Skip to content

Glade and property binding: Create your own bindings now!

July 20, 2011

Hello inhabitants of the wonderful world of GNOME,

I admit it right away: I lied. Or, rather, didn’t do what I promised and planned. While I wrote in my last post that I would blog about any visible progress of my Google Summer of Code project, GObject property binding in GtkBuilder and Glade, right after it is commited, I didn’t post anything for, gosh, over a whole month. Which is a shame, as there *is* actually quite a lot to see: support for not only viewing, but also creating and deleting property bindings is now fully implemented and working! The UI for this is pretty non-obvious at the moment and could be much improved, but it’s fully functional and will receive a great deal of spit and polish once the mandatory implementation work is done (more on this later).

The right-click menu of every property in the inspector (what, you didn’t know there was a right-click menu? well, I said this isn’t obvious ;)) now contains a new item named Bind to source… which allows you to make the property the target of a new binding.

Choosing this item will present you will a nice little two-pane dialog which allows you to choose the source object and property you would like to bind to. As you can see in the screenshot below, properties whose type don’t match the target property are greyed out and appear after all the compatible ones.

(Yes, these screenshots are made in fallback mode, which is why the dialog is not visually attached to the Glade parent window. For some odd reason, the screenshot tool gives me only shots of my desktop background when I’m in the Shell – probably because the crappy propietary ATI Catalyst drivers which I have to use because my laptop’s GPU fan goes crazy with the open-source ones. *End of off-topic rant*)

Clicking Bind then makes the magic happen. Last but not least, the mentioned right-click menu also offers the option to remove an established property binding you don’t like it anymore, or replacing it if you like another one better.

So, voila, the whole CRUD family is there! You can now actually use the property binding feature in this basic form. (Okay, the resulting app won’t run anywhere as the code in my GTK+ branch is needed so that GtkBuilder is able to read the new <binding> element, but hey.)

So, where to go from here? For this second half of GSoC, my plan is to implement support for transformation functions, that is, being able to specify the name of a function which may arbitrarily transform the value of a binding’s source property before passing it on to the target. This includes further enhancements in my GTK+ branch – possibly with new GtkBuilder API functions for hooking up transformation functions automatically in the manner of gtk_builder_connect_signals() (I sent a message to gtk-devel-list to discuss this) -, some extensions to Glade’s data model and, naturally, exposing the whole thing in the UI. Should be more than doable in six weeks’ time, should it? After this is done, the agenda will be polishing, polishing, polishing: fixing bugs, gracefully handling edge cases and, lastly, making the UI a bit prettier and more discoverable.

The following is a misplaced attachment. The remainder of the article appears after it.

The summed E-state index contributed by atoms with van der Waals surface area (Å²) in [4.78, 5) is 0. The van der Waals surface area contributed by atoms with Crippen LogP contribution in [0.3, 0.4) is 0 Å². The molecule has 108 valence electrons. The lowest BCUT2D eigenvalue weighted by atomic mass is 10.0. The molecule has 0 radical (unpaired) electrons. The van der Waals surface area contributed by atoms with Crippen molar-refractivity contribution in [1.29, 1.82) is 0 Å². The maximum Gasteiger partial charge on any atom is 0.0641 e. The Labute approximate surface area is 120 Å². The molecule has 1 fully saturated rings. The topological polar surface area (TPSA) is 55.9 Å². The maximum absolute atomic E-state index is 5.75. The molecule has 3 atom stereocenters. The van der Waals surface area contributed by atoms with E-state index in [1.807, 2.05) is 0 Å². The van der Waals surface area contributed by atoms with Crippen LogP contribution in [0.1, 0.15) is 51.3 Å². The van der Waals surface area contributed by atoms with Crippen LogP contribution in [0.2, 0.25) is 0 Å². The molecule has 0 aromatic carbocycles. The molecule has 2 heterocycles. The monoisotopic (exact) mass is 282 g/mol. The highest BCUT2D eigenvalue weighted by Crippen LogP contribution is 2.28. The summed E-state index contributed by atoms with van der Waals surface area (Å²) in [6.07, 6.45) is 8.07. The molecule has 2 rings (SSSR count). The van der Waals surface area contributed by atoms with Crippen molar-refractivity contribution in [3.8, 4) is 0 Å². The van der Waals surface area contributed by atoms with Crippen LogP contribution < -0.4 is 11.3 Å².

Well, this is it for now. Sorry for taking so long for blogging about all of this, but I had a lot on my plate in the last weeks with my semester coming to an end and course work getting more and more time consuming. But now my lectures are over, next Monday is my last exam, and then I’ll have all the time of the world to bring you plenty of Glade property goodness! Stay tuned…

Advertisements

From → GNOME, Summer of Code

One Comment

Trackbacks & Pingbacks

  1. Glade and property binding: Finally continued « denisw

Leave a Reply

Fill in your details below or click an icon to log in:

WordPress.com Logo

You are commenting using your WordPress.com account. Log Out / Change )

Twitter picture

You are commenting using your Twitter account. Log Out / Change )

Facebook photo

You are commenting using your Facebook account. Log Out / Change )

Google+ photo

You are commenting using your Google+ account. Log Out / Change )

Connecting to %s

%d bloggers like this: